90 Miles From Tyranny : ‘Carbon cure cost more painful than the illness’, says Bjorn Lomborg

Sunday, April 20, 2014

‘Carbon cure cost more painful than the illness’, says Bjorn Lomborg

THE economic cost of tackling climate change with known technologies would be three times higher than taking no action, according to the Intergovernmental Panel on Climate Change’s own reports, Danish
academic Bjorn Lomborg said yesterday.

Dr Lomborg’s analysis of the IPCC’s latest report on mitigation challenges the IPCC’s key argument in favour of early intervention.

The IPCC report said cutting CO2 emissions to limit global temperature rises to 2C would cost up to 4 per cent of GDP in 2030, 6 per cent of GDP in 2050 and 11 per cent in 2100.

The IPCC estimates were widely welcomed by climate scientists, media and green groups as evidence that the cost of carbon dioxide emissions mitigation would be minimal.

“We have a window of opportunity for the next decade, and maximum the next two decades, to act at moderate costs,” said Ottmar Edenhofer, co-chair of a Berlin meeting of the IPCC. “I’m not saying it’s costless. I’m not saying climate policy is a free lunch, but it’s a lunch worthwhile to buy.”

However, Dr Lomborg said the cost to global GDP of average temperatures rising by 2C had been estimated by the IPCC at 0.2 to 2.0 per cent.

“If we don’t do anything, the damages caused by climate change will cost less than 2 per cent of GDP in about 2070. Yet the cost of doing something will likely be higher than 6 per cent of GDP, according to the IPCC report,” he said.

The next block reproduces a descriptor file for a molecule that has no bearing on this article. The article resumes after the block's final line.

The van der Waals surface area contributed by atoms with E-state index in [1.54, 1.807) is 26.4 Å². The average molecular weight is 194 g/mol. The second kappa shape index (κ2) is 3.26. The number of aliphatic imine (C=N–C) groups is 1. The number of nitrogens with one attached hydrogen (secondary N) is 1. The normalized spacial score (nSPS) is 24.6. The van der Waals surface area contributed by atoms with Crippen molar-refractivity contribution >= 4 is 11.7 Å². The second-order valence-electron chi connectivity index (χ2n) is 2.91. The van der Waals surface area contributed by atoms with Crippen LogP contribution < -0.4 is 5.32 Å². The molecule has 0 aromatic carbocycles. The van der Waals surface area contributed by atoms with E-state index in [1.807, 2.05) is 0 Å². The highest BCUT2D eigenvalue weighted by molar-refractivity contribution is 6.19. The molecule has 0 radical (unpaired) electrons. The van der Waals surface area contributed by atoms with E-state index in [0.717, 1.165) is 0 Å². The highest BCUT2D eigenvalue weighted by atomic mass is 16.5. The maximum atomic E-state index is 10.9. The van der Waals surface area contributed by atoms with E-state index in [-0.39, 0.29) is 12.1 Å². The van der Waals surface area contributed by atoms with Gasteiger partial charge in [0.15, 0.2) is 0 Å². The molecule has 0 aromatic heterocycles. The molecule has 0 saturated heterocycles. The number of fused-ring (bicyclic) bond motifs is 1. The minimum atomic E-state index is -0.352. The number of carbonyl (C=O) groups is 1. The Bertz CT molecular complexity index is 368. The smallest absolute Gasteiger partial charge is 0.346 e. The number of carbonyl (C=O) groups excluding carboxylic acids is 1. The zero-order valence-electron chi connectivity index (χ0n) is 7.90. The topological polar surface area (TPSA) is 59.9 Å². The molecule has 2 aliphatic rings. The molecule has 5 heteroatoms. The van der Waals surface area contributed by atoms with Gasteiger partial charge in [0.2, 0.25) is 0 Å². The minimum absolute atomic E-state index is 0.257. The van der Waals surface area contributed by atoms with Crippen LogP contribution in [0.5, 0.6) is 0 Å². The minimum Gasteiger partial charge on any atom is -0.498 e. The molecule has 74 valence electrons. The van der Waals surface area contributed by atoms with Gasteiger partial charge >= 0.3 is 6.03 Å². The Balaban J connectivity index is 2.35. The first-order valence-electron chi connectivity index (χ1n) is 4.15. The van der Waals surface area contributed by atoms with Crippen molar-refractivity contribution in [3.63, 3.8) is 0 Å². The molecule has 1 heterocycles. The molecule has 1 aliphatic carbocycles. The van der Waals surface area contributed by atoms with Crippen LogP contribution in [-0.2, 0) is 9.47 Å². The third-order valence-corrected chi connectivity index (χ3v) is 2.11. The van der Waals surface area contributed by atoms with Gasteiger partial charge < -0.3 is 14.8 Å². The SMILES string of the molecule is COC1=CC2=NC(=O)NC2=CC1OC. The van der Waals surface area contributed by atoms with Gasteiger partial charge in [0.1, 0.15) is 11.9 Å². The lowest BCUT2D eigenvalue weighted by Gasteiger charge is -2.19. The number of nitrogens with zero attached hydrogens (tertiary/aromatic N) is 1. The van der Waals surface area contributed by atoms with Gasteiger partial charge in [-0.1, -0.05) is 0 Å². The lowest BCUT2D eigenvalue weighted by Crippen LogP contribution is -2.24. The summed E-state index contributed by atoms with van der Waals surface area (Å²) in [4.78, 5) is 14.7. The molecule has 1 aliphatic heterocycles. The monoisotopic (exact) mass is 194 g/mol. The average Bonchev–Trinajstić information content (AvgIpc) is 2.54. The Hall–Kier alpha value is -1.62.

Dr Lomborg said a full cost-benefit analysis of taking action using known technologies was justified. He said the situation was worsened by the fact that the IPCC estimates of the cost of mitigation assumed that “all countries of the world begin mitigation immediately, there is a single global carbon price, and all key technologies are available”.

“The assumption is that governments will do things well but they have a habit of doing things badly,’’ Dr Lomborg said.

“The exorbitant high costs of current actions reported by the IPCC are a best-case scenario.

“If we don’t make these incredibly optimistic assumptions, the costs will skyrocket.”

Dr Lomborg said the better option was to invest in developing new technologies.

However, the IPCC report argues that delaying action would increase costs.

“We cannot play a waiting game where we bet on future technological miracles to emerge and save the day,” UN climate chief, Christiana Figueres said in a statement.

Climate Institute chief executive John Connor said big carbon pollution reductions were possible by 2030 and if action was not taken now the costs of achieving these goals would increase significantly.

“Turning our coal, oil and gas based energy system to one based on clean energy sources like wind and solar, improving the energy efficiency of our buildings, industries and transport sector, stopping deforestation and developing carbon removal technologies are all essential ingredients to effective action,” Mr Connor said. However, Benny Peiser of British-based Global Warming Policy Foundation said the latest IPCC report would be largely ignored.



  1. We can round up and eliminate all these crybaby Climate Conspirators today, for almost nothing.

    The longer we wait, the more expensive it will become. By 2025, it will cost 12% of our GDP.

  2. This comment has been removed by the author.


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